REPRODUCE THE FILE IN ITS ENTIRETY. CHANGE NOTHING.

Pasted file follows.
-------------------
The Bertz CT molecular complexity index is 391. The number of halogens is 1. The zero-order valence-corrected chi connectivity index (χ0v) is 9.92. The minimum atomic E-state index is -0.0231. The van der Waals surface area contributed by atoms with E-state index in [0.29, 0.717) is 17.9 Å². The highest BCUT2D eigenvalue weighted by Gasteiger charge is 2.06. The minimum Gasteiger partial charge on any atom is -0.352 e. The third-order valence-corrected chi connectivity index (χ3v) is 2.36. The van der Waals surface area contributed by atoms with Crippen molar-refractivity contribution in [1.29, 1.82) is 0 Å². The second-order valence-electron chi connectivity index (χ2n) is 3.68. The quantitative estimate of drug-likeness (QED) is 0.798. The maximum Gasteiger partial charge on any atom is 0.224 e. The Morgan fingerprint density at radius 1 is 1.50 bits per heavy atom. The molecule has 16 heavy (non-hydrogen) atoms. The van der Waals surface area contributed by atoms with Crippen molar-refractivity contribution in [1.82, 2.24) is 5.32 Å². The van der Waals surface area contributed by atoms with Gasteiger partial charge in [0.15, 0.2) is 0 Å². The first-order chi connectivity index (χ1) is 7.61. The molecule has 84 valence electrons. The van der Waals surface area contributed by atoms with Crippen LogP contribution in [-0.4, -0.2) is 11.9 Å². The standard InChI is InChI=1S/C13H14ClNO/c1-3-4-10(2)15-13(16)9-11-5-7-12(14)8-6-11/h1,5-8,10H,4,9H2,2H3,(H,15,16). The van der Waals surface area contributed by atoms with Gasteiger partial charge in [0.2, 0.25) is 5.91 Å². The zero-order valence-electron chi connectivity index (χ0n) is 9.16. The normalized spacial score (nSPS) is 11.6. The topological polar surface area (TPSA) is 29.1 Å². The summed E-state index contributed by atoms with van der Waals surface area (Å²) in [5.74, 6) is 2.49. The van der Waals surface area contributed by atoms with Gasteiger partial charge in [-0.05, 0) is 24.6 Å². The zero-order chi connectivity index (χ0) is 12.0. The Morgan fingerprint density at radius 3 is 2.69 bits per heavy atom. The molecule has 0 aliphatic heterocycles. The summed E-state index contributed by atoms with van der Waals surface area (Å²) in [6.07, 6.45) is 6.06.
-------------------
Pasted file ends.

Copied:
The Bertz CT molecular complexity index is 391. The number of halogens is 1. The zero-order valence-corrected chi connectivity index (χ0v) is 9.92. The minimum atomic E-state index is -0.0231. The van der Waals surface area contributed by atoms with E-state index in [0.29, 0.717) is 17.9 Å². The highest BCUT2D eigenvalue weighted by Gasteiger charge is 2.06. The minimum Gasteiger partial charge on any atom is -0.352 e. The third-order valence-corrected chi connectivity index (χ3v) is 2.36. The van der Waals surface area contributed by atoms with Crippen molar-refractivity contribution in [1.29, 1.82) is 0 Å². The second-order valence-electron chi connectivity index (χ2n) is 3.68. The quantitative estimate of drug-likeness (QED) is 0.798. The maximum Gasteiger partial charge on any atom is 0.224 e. The Morgan fingerprint density at radius 1 is 1.50 bits per heavy atom. The molecule has 16 heavy (non-hydrogen) atoms. The van der Waals surface area contributed by atoms with Crippen molar-refractivity contribution in [1.82, 2.24) is 5.32 Å². The van der Waals surface area contributed by atoms with Gasteiger partial charge in [0.15, 0.2) is 0 Å². The first-order chi connectivity index (χ1) is 7.61. The molecule has 84 valence electrons. The van der Waals surface area contributed by atoms with Crippen LogP contribution in [-0.4, -0.2) is 11.9 Å². The standard InChI is InChI=1S/C13H14ClNO/c1-3-4-10(2)15-13(16)9-11-5-7-12(14)8-6-11/h1,5-8,10H,4,9H2,2H3,(H,15,16). The van der Waals surface area contributed by atoms with Gasteiger partial charge in [0.2, 0.25) is 5.91 Å². The zero-order valence-electron chi connectivity index (χ0n) is 9.16. The normalized spacial score (nSPS) is 11.6. The topological polar surface area (TPSA) is 29.1 Å². The summed E-state index contributed by atoms with van der Waals surface area (Å²) in [5.74, 6) is 2.49. The van der Waals surface area contributed by atoms with Gasteiger partial charge in [-0.05, 0) is 24.6 Å². The zero-order chi connectivity index (χ0) is 12.0. The Morgan fingerprint density at radius 3 is 2.69 bits per heavy atom. The molecule has 0 aliphatic heterocycles. The summed E-state index contributed by atoms with van der Waals surface area (Å²) in [6.07, 6.45) is 6.06.